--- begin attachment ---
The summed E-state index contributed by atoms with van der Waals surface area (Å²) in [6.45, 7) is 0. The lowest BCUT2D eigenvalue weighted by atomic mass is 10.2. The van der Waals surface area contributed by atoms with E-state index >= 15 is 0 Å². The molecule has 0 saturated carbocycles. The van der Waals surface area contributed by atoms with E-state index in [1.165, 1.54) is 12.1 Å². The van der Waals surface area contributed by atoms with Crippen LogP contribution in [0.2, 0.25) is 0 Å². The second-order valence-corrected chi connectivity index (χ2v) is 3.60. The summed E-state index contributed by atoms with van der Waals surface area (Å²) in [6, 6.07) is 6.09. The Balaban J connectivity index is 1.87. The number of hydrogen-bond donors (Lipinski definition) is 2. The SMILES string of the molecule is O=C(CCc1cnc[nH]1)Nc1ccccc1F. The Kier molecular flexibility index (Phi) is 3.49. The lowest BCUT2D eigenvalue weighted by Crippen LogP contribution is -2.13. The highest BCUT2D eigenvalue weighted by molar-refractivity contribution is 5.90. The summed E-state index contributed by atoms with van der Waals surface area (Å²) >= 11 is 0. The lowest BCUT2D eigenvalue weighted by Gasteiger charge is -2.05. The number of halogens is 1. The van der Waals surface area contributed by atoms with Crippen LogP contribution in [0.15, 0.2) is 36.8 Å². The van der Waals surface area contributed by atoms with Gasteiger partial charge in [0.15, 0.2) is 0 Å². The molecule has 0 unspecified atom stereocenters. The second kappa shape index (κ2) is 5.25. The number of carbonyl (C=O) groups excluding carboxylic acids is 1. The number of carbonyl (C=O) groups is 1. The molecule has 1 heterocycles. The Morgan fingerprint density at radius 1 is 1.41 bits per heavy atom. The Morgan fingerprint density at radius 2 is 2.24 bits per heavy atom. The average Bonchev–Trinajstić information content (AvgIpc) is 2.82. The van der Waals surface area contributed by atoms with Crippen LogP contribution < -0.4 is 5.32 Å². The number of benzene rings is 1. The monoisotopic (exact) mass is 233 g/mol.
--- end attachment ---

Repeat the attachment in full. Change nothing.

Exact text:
The summed E-state index contributed by atoms with van der Waals surface area (Å²) in [6.45, 7) is 0. The lowest BCUT2D eigenvalue weighted by atomic mass is 10.2. The van der Waals surface area contributed by atoms with E-state index >= 15 is 0 Å². The molecule has 0 saturated carbocycles. The van der Waals surface area contributed by atoms with E-state index in [1.165, 1.54) is 12.1 Å². The van der Waals surface area contributed by atoms with Crippen LogP contribution in [0.2, 0.25) is 0 Å². The second-order valence-corrected chi connectivity index (χ2v) is 3.60. The summed E-state index contributed by atoms with van der Waals surface area (Å²) in [6, 6.07) is 6.09. The Balaban J connectivity index is 1.87. The number of hydrogen-bond donors (Lipinski definition) is 2. The SMILES string of the molecule is O=C(CCc1cnc[nH]1)Nc1ccccc1F. The Kier molecular flexibility index (Phi) is 3.49. The lowest BCUT2D eigenvalue weighted by Crippen LogP contribution is -2.13. The highest BCUT2D eigenvalue weighted by molar-refractivity contribution is 5.90. The summed E-state index contributed by atoms with van der Waals surface area (Å²) >= 11 is 0. The lowest BCUT2D eigenvalue weighted by Gasteiger charge is -2.05. The number of halogens is 1. The van der Waals surface area contributed by atoms with Crippen LogP contribution in [0.15, 0.2) is 36.8 Å². The van der Waals surface area contributed by atoms with Gasteiger partial charge in [0.15, 0.2) is 0 Å². The molecule has 0 unspecified atom stereocenters. The second kappa shape index (κ2) is 5.25. The number of carbonyl (C=O) groups excluding carboxylic acids is 1. The number of carbonyl (C=O) groups is 1. The molecule has 1 heterocycles. The Morgan fingerprint density at radius 1 is 1.41 bits per heavy atom. The Morgan fingerprint density at radius 2 is 2.24 bits per heavy atom. The average Bonchev–Trinajstić information content (AvgIpc) is 2.82. The van der Waals surface area contributed by atoms with Crippen LogP contribution < -0.4 is 5.32 Å². The number of benzene rings is 1. The monoisotopic (exact) mass is 233 g/mol.